OT: Yeasayer already has a rather large back catalog of music before you even factor in the new album. How do you curate the setlist you have now, and balance the old and new?
CK: We basically play the entire new album because it’s short enough. Then, we still have another 45 minutes of stuff from older records to play for [a total of] an hour and 15 minutes. You’re playing a new song, an old song, a new song, an old song. It usually works out pretty well if we time it right.

OT: It must feel good to incorporate a little bit of both. I would imagine as an artist who just made this new material, you’d really want to share it but not forget about older material or audience favorites.
CK: Oh, definitely. I hate it. I mean, just like everyone else, I hate it. I hate going to see a band when I know they’re only playing new stuff. We are very much of the mindset of, if a song was popular 10 years ago, you just keep it in the rotation. Maybe you shuffle some in and out. I guess there’s some level of artistic integrity to abandoning your back catalog, but I always thought it was a little frustrating.

OT: Speaking of live shows, you recorded your live album Good Evening Washington D.C. at 9:30 Club in 2013. Why did you decide to record it there, and what are you looking forward to being back there on your upcoming tour?
CK: Anand [Wilder] and myself both grew up in Baltimore. When we were in high school, the 9:30 Club was a really big deal. Whenever a friend was able to drive, we were going there to see bands like Pavement and Kool Keith, or The Roots and Weezer. It seemed like we were there once every few months. It was always just a special place. I didn’t realize how great it was until we started traveling the country and playing other clubs. DC is so lucky to have something like that there. I think it’s probably the best c lub of that size in the country, if not the world. It’s always a stop everybody looks forward to. It’s the kind of place where I’ll see a lot of family members and friends. I’ll look out in the crowd and see teachers from high school, which is really cool. Some random person will stop me at the dressing room door and be like, “Hey, we went to school together” or I might run into someone I haven’t seen in 20 years.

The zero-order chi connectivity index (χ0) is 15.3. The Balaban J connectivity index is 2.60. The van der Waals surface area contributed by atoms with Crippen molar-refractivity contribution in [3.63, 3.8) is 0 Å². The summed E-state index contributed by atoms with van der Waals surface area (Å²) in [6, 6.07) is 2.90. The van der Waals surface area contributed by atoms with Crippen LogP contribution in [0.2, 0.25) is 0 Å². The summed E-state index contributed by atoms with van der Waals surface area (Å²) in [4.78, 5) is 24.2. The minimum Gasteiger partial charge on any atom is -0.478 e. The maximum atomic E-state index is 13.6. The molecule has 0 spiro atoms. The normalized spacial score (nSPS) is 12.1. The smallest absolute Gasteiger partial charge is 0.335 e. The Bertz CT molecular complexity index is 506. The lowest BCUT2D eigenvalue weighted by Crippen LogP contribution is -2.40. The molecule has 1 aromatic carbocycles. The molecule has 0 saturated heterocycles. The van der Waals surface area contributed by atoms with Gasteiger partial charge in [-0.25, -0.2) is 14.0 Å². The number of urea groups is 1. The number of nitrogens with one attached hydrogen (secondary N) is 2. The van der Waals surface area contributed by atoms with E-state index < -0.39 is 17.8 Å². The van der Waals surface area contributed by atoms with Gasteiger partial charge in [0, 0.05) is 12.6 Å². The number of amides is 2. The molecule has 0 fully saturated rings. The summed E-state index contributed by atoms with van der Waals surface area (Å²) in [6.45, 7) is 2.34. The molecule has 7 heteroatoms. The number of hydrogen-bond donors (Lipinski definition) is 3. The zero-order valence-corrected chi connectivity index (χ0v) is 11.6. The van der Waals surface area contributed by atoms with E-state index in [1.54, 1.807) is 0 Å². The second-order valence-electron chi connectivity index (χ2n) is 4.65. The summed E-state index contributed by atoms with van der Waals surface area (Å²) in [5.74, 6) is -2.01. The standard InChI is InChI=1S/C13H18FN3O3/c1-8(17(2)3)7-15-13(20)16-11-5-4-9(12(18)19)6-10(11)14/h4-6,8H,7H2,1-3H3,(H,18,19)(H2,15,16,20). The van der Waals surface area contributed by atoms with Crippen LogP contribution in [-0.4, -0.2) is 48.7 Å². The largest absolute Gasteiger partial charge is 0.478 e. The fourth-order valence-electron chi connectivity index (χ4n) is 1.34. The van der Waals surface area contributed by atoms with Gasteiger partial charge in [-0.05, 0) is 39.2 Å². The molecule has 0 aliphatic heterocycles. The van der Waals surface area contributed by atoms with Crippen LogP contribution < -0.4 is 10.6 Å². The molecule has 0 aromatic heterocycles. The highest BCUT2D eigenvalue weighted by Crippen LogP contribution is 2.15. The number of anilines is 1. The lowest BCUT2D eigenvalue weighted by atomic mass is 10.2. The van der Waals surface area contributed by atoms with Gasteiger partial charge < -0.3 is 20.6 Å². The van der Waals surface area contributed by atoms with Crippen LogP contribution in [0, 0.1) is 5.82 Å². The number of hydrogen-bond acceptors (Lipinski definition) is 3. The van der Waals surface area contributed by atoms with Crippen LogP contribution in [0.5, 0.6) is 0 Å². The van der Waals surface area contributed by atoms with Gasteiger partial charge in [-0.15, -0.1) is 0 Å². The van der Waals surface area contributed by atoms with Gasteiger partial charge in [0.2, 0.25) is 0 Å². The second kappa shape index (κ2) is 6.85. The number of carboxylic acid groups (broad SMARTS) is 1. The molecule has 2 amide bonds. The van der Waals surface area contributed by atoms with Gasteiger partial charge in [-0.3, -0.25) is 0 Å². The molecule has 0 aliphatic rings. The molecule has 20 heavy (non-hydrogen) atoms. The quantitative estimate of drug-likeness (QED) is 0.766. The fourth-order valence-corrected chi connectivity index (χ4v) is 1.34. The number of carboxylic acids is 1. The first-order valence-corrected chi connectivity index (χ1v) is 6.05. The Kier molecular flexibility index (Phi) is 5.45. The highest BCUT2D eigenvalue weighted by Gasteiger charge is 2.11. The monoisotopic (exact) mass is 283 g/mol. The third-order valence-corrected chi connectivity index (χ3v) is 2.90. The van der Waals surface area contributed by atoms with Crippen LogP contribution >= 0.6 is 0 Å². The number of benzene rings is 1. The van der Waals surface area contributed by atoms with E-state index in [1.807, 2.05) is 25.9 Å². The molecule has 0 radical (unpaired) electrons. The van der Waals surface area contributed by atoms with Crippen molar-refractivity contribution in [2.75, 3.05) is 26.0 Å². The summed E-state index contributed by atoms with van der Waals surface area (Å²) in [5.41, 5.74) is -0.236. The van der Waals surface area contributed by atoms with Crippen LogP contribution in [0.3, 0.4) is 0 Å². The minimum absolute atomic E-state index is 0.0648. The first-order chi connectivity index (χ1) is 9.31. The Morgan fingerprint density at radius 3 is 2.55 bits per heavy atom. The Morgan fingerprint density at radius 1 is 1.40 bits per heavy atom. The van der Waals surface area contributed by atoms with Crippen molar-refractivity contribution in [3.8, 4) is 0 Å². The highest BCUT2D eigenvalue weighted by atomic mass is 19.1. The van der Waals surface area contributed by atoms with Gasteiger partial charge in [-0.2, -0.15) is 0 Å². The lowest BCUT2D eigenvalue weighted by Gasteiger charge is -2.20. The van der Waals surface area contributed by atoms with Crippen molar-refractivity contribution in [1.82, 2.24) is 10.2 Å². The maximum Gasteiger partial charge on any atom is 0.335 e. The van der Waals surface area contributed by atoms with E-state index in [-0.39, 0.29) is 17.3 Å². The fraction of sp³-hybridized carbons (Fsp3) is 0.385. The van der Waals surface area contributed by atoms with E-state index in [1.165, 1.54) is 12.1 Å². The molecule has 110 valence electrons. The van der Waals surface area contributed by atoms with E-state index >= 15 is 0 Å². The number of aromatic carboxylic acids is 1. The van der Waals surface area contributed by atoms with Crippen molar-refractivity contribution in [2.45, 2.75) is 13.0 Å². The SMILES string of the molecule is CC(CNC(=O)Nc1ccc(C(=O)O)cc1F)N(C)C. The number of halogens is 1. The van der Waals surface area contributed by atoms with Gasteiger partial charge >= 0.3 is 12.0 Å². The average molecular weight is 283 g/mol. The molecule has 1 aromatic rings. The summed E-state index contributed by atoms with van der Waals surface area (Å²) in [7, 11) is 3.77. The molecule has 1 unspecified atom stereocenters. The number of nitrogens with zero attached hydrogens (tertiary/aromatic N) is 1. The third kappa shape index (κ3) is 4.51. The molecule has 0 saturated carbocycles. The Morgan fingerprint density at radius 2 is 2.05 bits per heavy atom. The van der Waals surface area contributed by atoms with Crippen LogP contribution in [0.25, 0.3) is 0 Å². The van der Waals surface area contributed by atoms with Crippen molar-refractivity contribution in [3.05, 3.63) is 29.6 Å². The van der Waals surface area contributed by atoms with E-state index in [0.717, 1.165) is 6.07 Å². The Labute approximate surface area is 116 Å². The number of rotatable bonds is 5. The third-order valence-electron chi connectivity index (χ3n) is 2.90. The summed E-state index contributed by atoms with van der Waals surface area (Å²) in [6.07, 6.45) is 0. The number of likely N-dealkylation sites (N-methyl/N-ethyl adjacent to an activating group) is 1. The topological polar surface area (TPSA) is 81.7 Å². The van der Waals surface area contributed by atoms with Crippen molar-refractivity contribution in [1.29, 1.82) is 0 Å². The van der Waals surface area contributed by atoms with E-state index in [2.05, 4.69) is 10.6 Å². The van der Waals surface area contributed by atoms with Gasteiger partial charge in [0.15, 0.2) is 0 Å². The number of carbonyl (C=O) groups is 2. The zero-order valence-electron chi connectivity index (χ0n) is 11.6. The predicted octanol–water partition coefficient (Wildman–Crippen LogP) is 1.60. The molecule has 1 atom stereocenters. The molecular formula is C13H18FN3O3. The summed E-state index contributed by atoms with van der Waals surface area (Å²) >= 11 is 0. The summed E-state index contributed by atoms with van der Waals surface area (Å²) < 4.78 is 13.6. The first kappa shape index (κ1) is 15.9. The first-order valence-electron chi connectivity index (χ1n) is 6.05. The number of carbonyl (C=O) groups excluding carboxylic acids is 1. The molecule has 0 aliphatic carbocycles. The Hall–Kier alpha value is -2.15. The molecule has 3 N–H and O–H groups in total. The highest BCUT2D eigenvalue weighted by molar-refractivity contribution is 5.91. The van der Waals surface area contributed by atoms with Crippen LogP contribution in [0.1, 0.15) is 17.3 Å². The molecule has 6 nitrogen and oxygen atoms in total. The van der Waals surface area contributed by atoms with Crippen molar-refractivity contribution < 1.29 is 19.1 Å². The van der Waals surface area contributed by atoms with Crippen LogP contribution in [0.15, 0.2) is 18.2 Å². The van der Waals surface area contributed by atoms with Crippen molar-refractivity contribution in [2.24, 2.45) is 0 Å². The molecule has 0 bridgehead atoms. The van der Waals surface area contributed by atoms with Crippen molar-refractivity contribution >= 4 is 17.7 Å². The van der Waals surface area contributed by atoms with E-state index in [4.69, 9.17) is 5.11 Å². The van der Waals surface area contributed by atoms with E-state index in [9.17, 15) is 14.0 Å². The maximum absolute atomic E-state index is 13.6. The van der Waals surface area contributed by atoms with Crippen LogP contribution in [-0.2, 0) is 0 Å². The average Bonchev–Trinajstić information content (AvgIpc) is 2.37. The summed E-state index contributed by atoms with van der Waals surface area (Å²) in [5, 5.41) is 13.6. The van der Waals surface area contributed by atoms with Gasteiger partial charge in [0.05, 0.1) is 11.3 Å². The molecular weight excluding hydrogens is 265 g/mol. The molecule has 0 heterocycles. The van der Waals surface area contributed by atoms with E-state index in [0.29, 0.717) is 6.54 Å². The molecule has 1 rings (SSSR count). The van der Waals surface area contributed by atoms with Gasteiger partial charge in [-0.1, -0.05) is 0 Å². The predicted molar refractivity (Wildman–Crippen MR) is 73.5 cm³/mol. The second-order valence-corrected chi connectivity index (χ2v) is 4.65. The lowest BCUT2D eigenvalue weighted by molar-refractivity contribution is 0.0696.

Yeasayer return to 9:30 Club on Friday, July 12. Tickets are $30, and doors open at 8 p.m. For more on the band and their new album Erotic Reruns, visit www.yeasayer.band.

9:30 Club: 815 V St. NW, DC; 202-265-0930; www.930.com

Photo: Eat Humans

Folksy Faye Webster Plays DC9

Faye Webster is more than a folk artist, though that’s how most websites and music critics classify her. The 21-year old singer-songwriter from Atlanta does indeed strum acoustic guitars and her soft voice comes with a faint Southern accent, but her sound has undoubtedly evolved since her first release, 2013’s Run & Tell. Though traces of that traditional twang is still evident in 2017’s Faye Webster and this year’s Atlanta Millionaire’s Club, it’s clear the young musician is growing exponentially with each release.